Photographer: Brendon Thorne/Bloomberg

Sydney Homes Aren't So Attractive to Chinese Investors This Year

  • Foreign investment in Sydney’s housing falls 5.5% pts in year
  • Australia has raised stamp duty, taxes for foreign buyers

Chinese demand for Australian housing is cooling as both nations’ governments tighten the screws on investment activity.

Foreigners will account for 18.1 percent of residential buyers in Sydney’s state of New South Wales by the end of March -- a 5.5 percentage point drop in just one year, according to the latest Australia & New Zealand Banking Group Ltd. and Property Council sentiment survey. The share in Victoria state - home to Melbourne - will fall 4.2 percentage points in the same period.

Sales are down thanks to stricter enforcement of Chinese capital controls and tighter access to Australian finance for foreign buyers, three-quarters of which the Reserve Bank of Australia estimates are from China. Last year, New South Wales doubled stamp duty levies for foreign investors, while Victoria has imposed a vacancy tax on unoccupied properties from this year.

Not So Hot Anymore

Foreign investors are buying fewer houses in Australia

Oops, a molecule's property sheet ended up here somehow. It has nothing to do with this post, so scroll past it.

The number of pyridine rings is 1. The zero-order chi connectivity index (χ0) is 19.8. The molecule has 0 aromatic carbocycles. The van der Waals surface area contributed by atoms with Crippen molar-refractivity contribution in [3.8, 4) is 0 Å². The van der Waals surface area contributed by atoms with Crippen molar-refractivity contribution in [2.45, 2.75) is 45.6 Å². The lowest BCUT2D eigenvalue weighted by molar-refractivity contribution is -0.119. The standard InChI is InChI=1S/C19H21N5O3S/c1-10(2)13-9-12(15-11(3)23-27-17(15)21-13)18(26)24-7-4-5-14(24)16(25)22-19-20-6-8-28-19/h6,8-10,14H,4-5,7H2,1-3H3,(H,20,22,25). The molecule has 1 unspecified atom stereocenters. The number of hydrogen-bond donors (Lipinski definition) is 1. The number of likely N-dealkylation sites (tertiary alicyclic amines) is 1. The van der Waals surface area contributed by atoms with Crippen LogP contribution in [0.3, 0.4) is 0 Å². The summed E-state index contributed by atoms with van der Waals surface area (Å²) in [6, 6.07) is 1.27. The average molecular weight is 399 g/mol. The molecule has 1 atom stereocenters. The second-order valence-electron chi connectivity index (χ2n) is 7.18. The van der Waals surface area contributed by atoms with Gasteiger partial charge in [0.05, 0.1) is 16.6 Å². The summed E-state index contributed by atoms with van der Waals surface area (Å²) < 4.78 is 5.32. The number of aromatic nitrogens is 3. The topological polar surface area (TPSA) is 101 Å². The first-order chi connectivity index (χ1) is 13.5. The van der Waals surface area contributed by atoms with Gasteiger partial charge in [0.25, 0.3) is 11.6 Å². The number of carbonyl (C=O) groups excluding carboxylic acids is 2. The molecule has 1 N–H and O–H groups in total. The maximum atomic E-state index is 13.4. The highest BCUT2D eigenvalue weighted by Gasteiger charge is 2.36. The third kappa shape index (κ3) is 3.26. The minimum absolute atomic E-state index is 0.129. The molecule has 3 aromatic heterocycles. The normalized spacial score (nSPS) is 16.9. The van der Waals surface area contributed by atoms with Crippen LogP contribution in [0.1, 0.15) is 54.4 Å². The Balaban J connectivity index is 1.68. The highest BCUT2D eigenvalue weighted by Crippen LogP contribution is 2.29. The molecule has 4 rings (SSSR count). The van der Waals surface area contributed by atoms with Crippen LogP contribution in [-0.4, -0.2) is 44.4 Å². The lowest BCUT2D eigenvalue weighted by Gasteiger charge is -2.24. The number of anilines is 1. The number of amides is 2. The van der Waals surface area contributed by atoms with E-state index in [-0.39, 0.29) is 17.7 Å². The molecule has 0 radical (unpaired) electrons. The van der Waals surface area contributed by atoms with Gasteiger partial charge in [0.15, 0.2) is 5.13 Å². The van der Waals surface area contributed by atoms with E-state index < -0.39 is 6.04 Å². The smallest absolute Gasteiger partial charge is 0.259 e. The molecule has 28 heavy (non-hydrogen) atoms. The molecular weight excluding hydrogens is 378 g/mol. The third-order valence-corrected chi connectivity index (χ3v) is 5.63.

Source: ANZ - Property Council

Note: Chart shows percentage of real estate sales to foreign investors

Cooler demand could prove a fillip for Australians hunting for a home to buy. With scores of apartments due to come on line this year and next, prices are likely to stabilize or even drop, improving affordability for groups like first-time buyers. Still, weaker interest could also hurt developers needing to shift apartments quickly to meet their financial commitments.

Even as their interest in Australian residential property wanes, foreigners are investing heavily in Victoria’s commercial real estate. Foreign buyers of offices in the state will comprise 22.6 percent of deals in March, up 6.9 percentage points in 15 months, according to the report.

The report surveyed 1,374 property developers, consultants, contractors, managers and some government organizations.

— With assistance by Michael Heath, and Kimberley Painter

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